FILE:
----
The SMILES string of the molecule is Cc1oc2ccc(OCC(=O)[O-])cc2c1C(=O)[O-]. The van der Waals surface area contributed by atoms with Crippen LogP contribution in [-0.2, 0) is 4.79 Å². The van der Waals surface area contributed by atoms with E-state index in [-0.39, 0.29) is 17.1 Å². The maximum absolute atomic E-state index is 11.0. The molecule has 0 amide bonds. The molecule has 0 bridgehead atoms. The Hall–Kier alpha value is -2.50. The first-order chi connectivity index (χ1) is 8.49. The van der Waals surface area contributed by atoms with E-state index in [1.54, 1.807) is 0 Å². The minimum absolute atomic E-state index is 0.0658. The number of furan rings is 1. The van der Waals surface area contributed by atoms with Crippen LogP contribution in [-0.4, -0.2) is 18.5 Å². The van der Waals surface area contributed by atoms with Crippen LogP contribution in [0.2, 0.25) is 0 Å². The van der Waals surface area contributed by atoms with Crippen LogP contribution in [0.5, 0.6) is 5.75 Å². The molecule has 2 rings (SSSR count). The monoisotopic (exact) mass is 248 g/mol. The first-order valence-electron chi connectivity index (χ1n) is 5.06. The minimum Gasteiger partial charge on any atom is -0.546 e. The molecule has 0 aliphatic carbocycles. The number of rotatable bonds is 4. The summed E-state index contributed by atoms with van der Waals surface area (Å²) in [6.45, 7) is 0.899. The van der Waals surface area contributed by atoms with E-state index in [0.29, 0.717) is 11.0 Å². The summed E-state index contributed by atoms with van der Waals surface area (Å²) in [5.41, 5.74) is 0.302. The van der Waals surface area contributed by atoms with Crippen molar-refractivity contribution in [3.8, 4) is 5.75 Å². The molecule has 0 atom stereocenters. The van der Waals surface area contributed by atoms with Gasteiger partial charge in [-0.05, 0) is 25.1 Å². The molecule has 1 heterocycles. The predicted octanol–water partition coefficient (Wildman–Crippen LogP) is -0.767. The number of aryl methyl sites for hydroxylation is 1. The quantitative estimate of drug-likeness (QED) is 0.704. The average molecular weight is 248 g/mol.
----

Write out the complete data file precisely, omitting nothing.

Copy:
The SMILES string of the molecule is Cc1oc2ccc(OCC(=O)[O-])cc2c1C(=O)[O-]. The van der Waals surface area contributed by atoms with Crippen LogP contribution in [-0.2, 0) is 4.79 Å². The van der Waals surface area contributed by atoms with E-state index in [-0.39, 0.29) is 17.1 Å². The maximum absolute atomic E-state index is 11.0. The molecule has 0 amide bonds. The molecule has 0 bridgehead atoms. The Hall–Kier alpha value is -2.50. The first-order chi connectivity index (χ1) is 8.49. The van der Waals surface area contributed by atoms with E-state index in [1.54, 1.807) is 0 Å². The minimum absolute atomic E-state index is 0.0658. The number of furan rings is 1. The van der Waals surface area contributed by atoms with Crippen LogP contribution in [-0.4, -0.2) is 18.5 Å². The van der Waals surface area contributed by atoms with Crippen LogP contribution in [0.2, 0.25) is 0 Å². The van der Waals surface area contributed by atoms with Crippen LogP contribution in [0.5, 0.6) is 5.75 Å². The molecule has 2 rings (SSSR count). The monoisotopic (exact) mass is 248 g/mol. The first-order valence-electron chi connectivity index (χ1n) is 5.06. The minimum Gasteiger partial charge on any atom is -0.546 e. The molecule has 0 aliphatic carbocycles. The number of rotatable bonds is 4. The summed E-state index contributed by atoms with van der Waals surface area (Å²) in [6.45, 7) is 0.899. The van der Waals surface area contributed by atoms with E-state index in [0.29, 0.717) is 11.0 Å². The summed E-state index contributed by atoms with van der Waals surface area (Å²) in [5.41, 5.74) is 0.302. The van der Waals surface area contributed by atoms with Crippen molar-refractivity contribution in [3.8, 4) is 5.75 Å². The molecule has 0 atom stereocenters. The van der Waals surface area contributed by atoms with Gasteiger partial charge in [-0.05, 0) is 25.1 Å². The molecule has 1 heterocycles. The predicted octanol–water partition coefficient (Wildman–Crippen LogP) is -0.767. The number of aryl methyl sites for hydroxylation is 1. The quantitative estimate of drug-likeness (QED) is 0.704. The average molecular weight is 248 g/mol.